Proteins in motion: resonance Raman spectroscopy as a probe of functional intermediates.

Uri Samuni, Joel M. Friedman

Research output: Contribution to journalArticlepeer-review

4 Scopus citations


Elucidating proteins function at a level that allows for intelligent design and manipulation is essential in realization of their potential role in biomedical and industrial applications. It has become increasingly apparent though, that probing structures and functionalities under equilibrium conditions is not sufficient. Rather, many aspects of protein behavior and reactivity are rooted in protein dynamics. Thus, there is a growing effort to probe intermediate structures that occur transiently during the course of a proteins function in particular linked to the binding or release of a ligand or substrate. However, studies following the sequence of conformational changes triggered by the binding of substrate/ligand and the concomitant change in functional properties are inherently difficult because often the diffusion times are of the order of conformational relaxation times. This chapter describes methodologies for generating resonance Raman spectra from transient forms of hemoglobin under conditions that allow for the systematic exploration of conformational relaxation and functionality. Special consideration is given to Raman compatible protocols based on sol-gel encapsulation that allow for the preparation, trapping and temporal tuning of nonequilibrium population generated from either the addition or the removal of ligands/substrates.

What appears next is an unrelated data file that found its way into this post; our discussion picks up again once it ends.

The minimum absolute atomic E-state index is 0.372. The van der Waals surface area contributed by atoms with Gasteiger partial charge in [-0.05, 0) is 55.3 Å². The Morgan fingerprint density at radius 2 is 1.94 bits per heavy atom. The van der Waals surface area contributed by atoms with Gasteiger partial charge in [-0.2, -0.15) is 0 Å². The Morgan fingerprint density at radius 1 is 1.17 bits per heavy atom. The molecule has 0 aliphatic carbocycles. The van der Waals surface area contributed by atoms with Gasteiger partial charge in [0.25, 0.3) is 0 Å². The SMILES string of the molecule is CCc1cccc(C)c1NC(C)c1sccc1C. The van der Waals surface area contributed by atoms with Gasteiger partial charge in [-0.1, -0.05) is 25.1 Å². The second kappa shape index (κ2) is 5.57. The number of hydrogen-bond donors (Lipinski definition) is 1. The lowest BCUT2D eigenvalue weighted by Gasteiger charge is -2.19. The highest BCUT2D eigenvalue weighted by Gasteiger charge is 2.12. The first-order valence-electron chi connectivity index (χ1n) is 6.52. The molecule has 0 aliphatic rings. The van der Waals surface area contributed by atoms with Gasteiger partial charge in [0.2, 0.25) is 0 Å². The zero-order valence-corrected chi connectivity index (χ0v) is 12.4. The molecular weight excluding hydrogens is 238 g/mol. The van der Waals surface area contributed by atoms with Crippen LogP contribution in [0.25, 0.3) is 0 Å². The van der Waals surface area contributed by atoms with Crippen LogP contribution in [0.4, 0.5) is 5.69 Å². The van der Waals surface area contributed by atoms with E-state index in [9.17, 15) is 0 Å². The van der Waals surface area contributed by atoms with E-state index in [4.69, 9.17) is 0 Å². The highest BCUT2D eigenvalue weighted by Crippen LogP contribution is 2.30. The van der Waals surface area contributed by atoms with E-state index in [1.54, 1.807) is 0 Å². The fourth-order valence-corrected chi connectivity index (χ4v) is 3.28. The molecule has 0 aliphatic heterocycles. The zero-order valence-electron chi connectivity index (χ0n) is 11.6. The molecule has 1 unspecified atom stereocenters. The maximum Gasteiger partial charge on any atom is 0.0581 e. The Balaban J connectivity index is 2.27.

Original languageEnglish (US)
Pages (from-to)287-300
Number of pages14
JournalMethods in molecular biology (Clifton, N.J.)
StatePublished - 2005

ASJC Scopus subject areas

  • Molecular Biology
  • Genetics


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